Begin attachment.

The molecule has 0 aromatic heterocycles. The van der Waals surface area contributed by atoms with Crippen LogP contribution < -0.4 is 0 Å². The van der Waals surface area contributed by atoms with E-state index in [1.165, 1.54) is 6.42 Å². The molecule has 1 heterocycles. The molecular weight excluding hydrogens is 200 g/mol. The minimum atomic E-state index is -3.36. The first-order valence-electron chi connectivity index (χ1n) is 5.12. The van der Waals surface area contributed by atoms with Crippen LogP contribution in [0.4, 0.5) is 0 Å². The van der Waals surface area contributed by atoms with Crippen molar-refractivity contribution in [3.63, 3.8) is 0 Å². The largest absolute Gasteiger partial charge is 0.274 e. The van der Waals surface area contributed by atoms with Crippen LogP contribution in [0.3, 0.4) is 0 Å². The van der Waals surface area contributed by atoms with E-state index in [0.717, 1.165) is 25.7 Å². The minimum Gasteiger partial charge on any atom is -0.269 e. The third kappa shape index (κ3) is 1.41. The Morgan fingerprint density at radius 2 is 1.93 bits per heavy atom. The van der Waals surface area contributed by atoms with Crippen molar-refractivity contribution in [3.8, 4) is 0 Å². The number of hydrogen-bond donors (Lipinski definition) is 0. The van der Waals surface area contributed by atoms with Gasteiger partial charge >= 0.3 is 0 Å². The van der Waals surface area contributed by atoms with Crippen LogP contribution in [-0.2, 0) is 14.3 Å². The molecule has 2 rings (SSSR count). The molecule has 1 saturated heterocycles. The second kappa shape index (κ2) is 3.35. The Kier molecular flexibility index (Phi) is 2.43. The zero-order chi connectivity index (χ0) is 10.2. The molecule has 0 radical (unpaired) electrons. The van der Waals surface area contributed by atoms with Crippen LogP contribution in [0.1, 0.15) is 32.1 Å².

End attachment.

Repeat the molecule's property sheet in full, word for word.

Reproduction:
The molecule has 0 aromatic heterocycles. The van der Waals surface area contributed by atoms with Crippen LogP contribution < -0.4 is 0 Å². The van der Waals surface area contributed by atoms with E-state index in [1.165, 1.54) is 6.42 Å². The molecule has 1 heterocycles. The molecular weight excluding hydrogens is 200 g/mol. The minimum atomic E-state index is -3.36. The first-order valence-electron chi connectivity index (χ1n) is 5.12. The van der Waals surface area contributed by atoms with Crippen LogP contribution in [0.4, 0.5) is 0 Å². The van der Waals surface area contributed by atoms with Crippen molar-refractivity contribution in [3.63, 3.8) is 0 Å². The largest absolute Gasteiger partial charge is 0.274 e. The van der Waals surface area contributed by atoms with Crippen LogP contribution in [0.3, 0.4) is 0 Å². The van der Waals surface area contributed by atoms with E-state index in [0.717, 1.165) is 25.7 Å². The minimum Gasteiger partial charge on any atom is -0.269 e. The third kappa shape index (κ3) is 1.41. The Morgan fingerprint density at radius 2 is 1.93 bits per heavy atom. The van der Waals surface area contributed by atoms with Crippen molar-refractivity contribution in [3.8, 4) is 0 Å². The number of hydrogen-bond donors (Lipinski definition) is 0. The van der Waals surface area contributed by atoms with Gasteiger partial charge >= 0.3 is 0 Å². The van der Waals surface area contributed by atoms with Crippen LogP contribution in [-0.2, 0) is 14.3 Å². The molecule has 2 rings (SSSR count). The molecule has 1 saturated heterocycles. The second kappa shape index (κ2) is 3.35. The Kier molecular flexibility index (Phi) is 2.43. The zero-order chi connectivity index (χ0) is 10.2. The molecule has 0 radical (unpaired) electrons. The van der Waals surface area contributed by atoms with Crippen LogP contribution in [0.1, 0.15) is 32.1 Å².